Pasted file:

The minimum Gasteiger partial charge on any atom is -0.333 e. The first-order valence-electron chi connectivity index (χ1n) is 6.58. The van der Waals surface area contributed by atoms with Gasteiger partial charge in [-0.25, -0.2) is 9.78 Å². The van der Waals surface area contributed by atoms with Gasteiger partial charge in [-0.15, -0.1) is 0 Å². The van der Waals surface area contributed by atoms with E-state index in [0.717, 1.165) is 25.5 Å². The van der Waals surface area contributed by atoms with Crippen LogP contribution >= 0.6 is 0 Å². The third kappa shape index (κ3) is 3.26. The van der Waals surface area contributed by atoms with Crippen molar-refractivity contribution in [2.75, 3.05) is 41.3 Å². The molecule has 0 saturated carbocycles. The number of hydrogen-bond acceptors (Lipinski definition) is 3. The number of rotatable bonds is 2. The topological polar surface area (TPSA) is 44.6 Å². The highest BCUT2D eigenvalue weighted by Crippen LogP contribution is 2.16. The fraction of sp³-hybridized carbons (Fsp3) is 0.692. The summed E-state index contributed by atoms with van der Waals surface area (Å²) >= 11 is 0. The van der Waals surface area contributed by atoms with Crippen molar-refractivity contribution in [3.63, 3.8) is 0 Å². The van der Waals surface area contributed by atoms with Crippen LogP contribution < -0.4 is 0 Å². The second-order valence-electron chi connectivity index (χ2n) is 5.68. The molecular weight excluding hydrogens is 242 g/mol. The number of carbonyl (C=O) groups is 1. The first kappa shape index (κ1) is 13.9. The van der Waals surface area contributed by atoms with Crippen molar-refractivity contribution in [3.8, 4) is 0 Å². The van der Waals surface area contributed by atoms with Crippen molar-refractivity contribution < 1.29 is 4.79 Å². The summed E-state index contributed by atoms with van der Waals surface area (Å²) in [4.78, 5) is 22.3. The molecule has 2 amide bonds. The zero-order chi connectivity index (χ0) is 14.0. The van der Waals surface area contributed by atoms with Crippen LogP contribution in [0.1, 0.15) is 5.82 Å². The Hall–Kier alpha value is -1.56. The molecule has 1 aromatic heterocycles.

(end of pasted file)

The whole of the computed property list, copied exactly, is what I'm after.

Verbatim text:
The minimum Gasteiger partial charge on any atom is -0.333 e. The first-order valence-electron chi connectivity index (χ1n) is 6.58. The van der Waals surface area contributed by atoms with Gasteiger partial charge in [-0.25, -0.2) is 9.78 Å². The van der Waals surface area contributed by atoms with Gasteiger partial charge in [-0.15, -0.1) is 0 Å². The van der Waals surface area contributed by atoms with E-state index in [0.717, 1.165) is 25.5 Å². The van der Waals surface area contributed by atoms with Crippen LogP contribution >= 0.6 is 0 Å². The third kappa shape index (κ3) is 3.26. The van der Waals surface area contributed by atoms with Crippen molar-refractivity contribution in [2.75, 3.05) is 41.3 Å². The molecule has 0 saturated carbocycles. The number of hydrogen-bond acceptors (Lipinski definition) is 3. The number of rotatable bonds is 2. The topological polar surface area (TPSA) is 44.6 Å². The highest BCUT2D eigenvalue weighted by Crippen LogP contribution is 2.16. The fraction of sp³-hybridized carbons (Fsp3) is 0.692. The summed E-state index contributed by atoms with van der Waals surface area (Å²) >= 11 is 0. The van der Waals surface area contributed by atoms with Crippen molar-refractivity contribution in [3.63, 3.8) is 0 Å². The van der Waals surface area contributed by atoms with Crippen LogP contribution < -0.4 is 0 Å². The second-order valence-electron chi connectivity index (χ2n) is 5.68. The molecular weight excluding hydrogens is 242 g/mol. The number of carbonyl (C=O) groups is 1. The first kappa shape index (κ1) is 13.9. The van der Waals surface area contributed by atoms with Crippen molar-refractivity contribution in [3.8, 4) is 0 Å². The van der Waals surface area contributed by atoms with Crippen molar-refractivity contribution < 1.29 is 4.79 Å². The summed E-state index contributed by atoms with van der Waals surface area (Å²) in [4.78, 5) is 22.3. The molecule has 2 amide bonds. The zero-order chi connectivity index (χ0) is 14.0. The van der Waals surface area contributed by atoms with Crippen LogP contribution in [0.1, 0.15) is 5.82 Å². The Hall–Kier alpha value is -1.56. The molecule has 1 aromatic heterocycles.